WASHINGTON — The Trump administration is asking Congressional appropriators to cut $90 million from National Oceanic and Atmospheric Administration weather satellite programs and $50 million from NASA science programs in any fiscal year 2017 spending bills they approve in the next month.

The requested cuts are part of a broader package of nearly $18 billion of cuts in non-defense discretionary spending the White House is seeking in spending bills that Congress must pass by April 28 or risk a government shutdown. News of the proposed cuts was first reported March 28 by Politico.

The 13-page list of requested cuts, dated March 23 and provided by the White House to House and Senate appropriators, proposes $17.935 billion in cuts compared to fiscal year 2016 spending levels. The federal government has been operating at those spending levels since the 2017 fiscal year started Oct. 1 under a continuing resolution that lasts until April 28.

The document requests a $50 million cut in NASA’s science programs, about a 1 percent reduction from 2016 levels. The administration offers few details about the cut, other than they would be distributed among science programs, “including cuts to unused reserves and missions that are cancelled in the 2018 Budget.”

The fiscal year 2018 budget blueprint, issued March 16, proposed cancelling four Earth science missions: the Plankton, Aerosol, Cloud, ocean Ecosystem (PACE) satellite, the Climate Absolute Radiance and Refractivity Observatory (CLARREO) Pathfinder and the Orbiting Carbon Observatory (OCO) 3 instruments for the International Space Station, and the Earth imaging instruments on the Deep Space Climate Observatory (DSCOVR).

PACE, CLARREO Pathfinder and OCO-3 are all in development, while DSCOVR launched in 2015. NASA, in its fiscal year 2017 budget request in February 2016, requested a combined $47.3 million for CLARREO Pathfinder, DSCOVR and OCO-3 for fiscal year 2017, while PACE was still in its pre-formulation phase at the time of its budget request.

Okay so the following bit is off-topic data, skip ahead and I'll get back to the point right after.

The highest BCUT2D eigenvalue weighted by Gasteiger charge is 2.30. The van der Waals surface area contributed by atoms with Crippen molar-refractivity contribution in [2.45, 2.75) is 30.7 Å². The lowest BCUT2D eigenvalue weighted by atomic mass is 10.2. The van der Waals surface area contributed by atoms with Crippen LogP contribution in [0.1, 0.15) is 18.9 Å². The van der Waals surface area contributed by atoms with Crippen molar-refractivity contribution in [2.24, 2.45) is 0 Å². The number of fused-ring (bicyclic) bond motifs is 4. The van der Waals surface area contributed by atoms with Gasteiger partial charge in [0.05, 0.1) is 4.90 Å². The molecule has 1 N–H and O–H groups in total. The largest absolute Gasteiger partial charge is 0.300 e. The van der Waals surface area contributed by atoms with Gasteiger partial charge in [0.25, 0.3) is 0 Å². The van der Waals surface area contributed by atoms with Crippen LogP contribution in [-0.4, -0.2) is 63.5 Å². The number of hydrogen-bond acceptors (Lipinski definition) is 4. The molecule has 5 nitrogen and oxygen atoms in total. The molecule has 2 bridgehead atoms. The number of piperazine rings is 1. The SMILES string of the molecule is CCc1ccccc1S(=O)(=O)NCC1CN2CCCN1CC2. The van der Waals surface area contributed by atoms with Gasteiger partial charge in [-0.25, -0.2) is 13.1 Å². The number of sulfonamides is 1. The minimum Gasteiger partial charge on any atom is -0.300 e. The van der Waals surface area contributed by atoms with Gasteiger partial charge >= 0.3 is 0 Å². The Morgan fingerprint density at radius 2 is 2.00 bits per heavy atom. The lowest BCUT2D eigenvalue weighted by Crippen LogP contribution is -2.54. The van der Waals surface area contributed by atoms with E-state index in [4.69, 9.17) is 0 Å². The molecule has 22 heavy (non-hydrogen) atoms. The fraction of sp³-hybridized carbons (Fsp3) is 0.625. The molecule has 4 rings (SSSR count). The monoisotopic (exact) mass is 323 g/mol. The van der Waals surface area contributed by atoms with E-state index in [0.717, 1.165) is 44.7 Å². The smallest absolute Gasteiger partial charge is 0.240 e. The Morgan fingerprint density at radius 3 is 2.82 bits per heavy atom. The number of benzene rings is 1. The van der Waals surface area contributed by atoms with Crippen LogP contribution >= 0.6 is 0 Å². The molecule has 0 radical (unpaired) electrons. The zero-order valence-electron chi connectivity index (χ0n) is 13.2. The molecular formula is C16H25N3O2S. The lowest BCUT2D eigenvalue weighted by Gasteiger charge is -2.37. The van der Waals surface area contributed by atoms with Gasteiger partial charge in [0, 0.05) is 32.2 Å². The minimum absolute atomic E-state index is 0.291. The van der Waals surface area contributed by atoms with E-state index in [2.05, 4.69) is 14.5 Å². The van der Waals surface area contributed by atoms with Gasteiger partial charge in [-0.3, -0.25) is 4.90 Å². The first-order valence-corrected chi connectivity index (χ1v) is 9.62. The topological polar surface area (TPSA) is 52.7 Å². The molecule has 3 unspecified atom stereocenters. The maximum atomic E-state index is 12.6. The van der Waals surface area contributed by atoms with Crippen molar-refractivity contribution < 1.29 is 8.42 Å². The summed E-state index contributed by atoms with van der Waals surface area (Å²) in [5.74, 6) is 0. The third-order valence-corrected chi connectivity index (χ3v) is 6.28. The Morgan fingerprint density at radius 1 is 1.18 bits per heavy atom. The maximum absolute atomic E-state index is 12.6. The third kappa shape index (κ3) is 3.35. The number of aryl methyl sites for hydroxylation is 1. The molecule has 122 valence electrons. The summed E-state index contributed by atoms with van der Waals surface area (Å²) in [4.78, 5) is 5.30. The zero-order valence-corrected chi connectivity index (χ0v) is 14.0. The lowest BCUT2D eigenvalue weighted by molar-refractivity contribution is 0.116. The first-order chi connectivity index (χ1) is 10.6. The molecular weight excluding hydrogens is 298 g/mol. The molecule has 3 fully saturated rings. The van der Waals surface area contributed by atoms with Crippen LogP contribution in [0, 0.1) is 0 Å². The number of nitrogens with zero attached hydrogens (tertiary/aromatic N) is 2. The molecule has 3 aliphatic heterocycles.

The document suggested other programs beyond Earth science could also be affected by the proposed cut. “It is possible missions would be delayed and/or grants reduced,” it stated, without providing additional details.

The administration’s request also seeks to cut NOAA weather satellite programs by $90 million from 2016 levels. However, the administration’s 2017 budget request had already included a similar decrease, reflecting progress made on next-generation satellite programs, the Geostationary Operational Environmental Satellite R (GOES-R) and Joint Polar Satellite System (JPSS).

“This level reflects the planned ramp-downs of JPSS and GOES weather satellites, and the ramp-up of the PFO program,” the document stated, referencing the Polar Follow-On program for the third and fourth JPSS satellites. The administration’s fiscal year 2018 budget blueprint suggested it would seek savings from the Polar Follow-On program “by better reflecting the actual risk of a gap in polar satellite coverage.”

The administration also seeks to cut funding for Earth Observing Nanosatellite-Microwave (EON-MW) mission, which would fly a microwave sounder as a gapfiller should there be a problem with a similar instrument on the first JPSS satellite. NOAA requested $10 million for EON-MW, although the project had mixed support in Congress.

NASA officials had no initial comment on the administration’s proposed cuts. Paul Hertz, director of NASA’s astrophysics division, was asked about the cut during a presentation at a meeting of the Committee of Astronomy and Astrophysics of the National Academies here March 28. He said he was not aware of the proposal.

Thomas Zurbuchen, NASA associate administrator for science, also did not directly address the proposed cut during a planetary presentation at the National Academies’ Space Science Week meeting March 28. He did mention the ongoing continuing resolution funding NASA program until April 28. “At which point, something is happening,” he said. “Either a budget comes out or we go forward” with another CR.

Jeff Foust writes about space policy, commercial space, and related topics for SpaceNews. He earned a Ph.D. in planetary sciences from the Massachusetts Institute of Technology and a bachelor’s degree with honors in geophysics and planetary science...